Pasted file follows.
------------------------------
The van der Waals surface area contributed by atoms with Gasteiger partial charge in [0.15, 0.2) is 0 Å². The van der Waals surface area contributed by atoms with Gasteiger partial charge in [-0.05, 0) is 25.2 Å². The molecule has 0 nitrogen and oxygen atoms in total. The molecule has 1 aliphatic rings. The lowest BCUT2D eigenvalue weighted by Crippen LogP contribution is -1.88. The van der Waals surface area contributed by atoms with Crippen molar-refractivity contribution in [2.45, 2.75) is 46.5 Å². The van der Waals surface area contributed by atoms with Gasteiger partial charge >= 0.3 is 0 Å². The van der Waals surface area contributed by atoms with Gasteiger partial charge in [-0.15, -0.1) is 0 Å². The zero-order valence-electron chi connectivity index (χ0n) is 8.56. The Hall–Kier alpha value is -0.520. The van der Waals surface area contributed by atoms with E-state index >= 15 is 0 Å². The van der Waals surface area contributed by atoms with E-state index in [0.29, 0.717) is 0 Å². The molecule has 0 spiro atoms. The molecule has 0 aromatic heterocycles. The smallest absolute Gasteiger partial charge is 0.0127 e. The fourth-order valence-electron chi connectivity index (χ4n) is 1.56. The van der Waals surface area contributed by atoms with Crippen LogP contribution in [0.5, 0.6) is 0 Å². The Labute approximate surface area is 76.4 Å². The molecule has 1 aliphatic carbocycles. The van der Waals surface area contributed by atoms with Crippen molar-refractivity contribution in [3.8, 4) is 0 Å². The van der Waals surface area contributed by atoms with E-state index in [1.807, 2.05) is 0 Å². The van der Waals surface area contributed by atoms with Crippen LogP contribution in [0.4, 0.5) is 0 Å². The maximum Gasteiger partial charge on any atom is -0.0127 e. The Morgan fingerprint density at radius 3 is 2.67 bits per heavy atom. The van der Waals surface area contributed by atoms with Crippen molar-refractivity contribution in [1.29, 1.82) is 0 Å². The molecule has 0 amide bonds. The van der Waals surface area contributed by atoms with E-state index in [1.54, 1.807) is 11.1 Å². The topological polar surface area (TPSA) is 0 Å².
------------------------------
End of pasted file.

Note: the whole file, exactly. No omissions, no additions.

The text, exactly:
The van der Waals surface area contributed by atoms with Gasteiger partial charge in [0.15, 0.2) is 0 Å². The van der Waals surface area contributed by atoms with Gasteiger partial charge in [-0.05, 0) is 25.2 Å². The molecule has 0 nitrogen and oxygen atoms in total. The molecule has 1 aliphatic rings. The lowest BCUT2D eigenvalue weighted by Crippen LogP contribution is -1.88. The van der Waals surface area contributed by atoms with Crippen molar-refractivity contribution in [2.45, 2.75) is 46.5 Å². The van der Waals surface area contributed by atoms with Gasteiger partial charge >= 0.3 is 0 Å². The van der Waals surface area contributed by atoms with Gasteiger partial charge in [-0.15, -0.1) is 0 Å². The zero-order valence-electron chi connectivity index (χ0n) is 8.56. The Hall–Kier alpha value is -0.520. The van der Waals surface area contributed by atoms with E-state index >= 15 is 0 Å². The van der Waals surface area contributed by atoms with E-state index in [0.29, 0.717) is 0 Å². The molecule has 0 spiro atoms. The molecule has 0 aromatic heterocycles. The smallest absolute Gasteiger partial charge is 0.0127 e. The fourth-order valence-electron chi connectivity index (χ4n) is 1.56. The van der Waals surface area contributed by atoms with Crippen LogP contribution in [0.5, 0.6) is 0 Å². The Labute approximate surface area is 76.4 Å². The molecule has 1 aliphatic carbocycles. The van der Waals surface area contributed by atoms with Crippen molar-refractivity contribution in [3.8, 4) is 0 Å². The van der Waals surface area contributed by atoms with E-state index in [1.807, 2.05) is 0 Å². The van der Waals surface area contributed by atoms with Crippen LogP contribution in [0.4, 0.5) is 0 Å². The maximum Gasteiger partial charge on any atom is -0.0127 e. The Morgan fingerprint density at radius 3 is 2.67 bits per heavy atom. The van der Waals surface area contributed by atoms with Crippen molar-refractivity contribution in [1.29, 1.82) is 0 Å². The molecule has 0 amide bonds. The van der Waals surface area contributed by atoms with E-state index in [1.54, 1.807) is 11.1 Å². The topological polar surface area (TPSA) is 0 Å².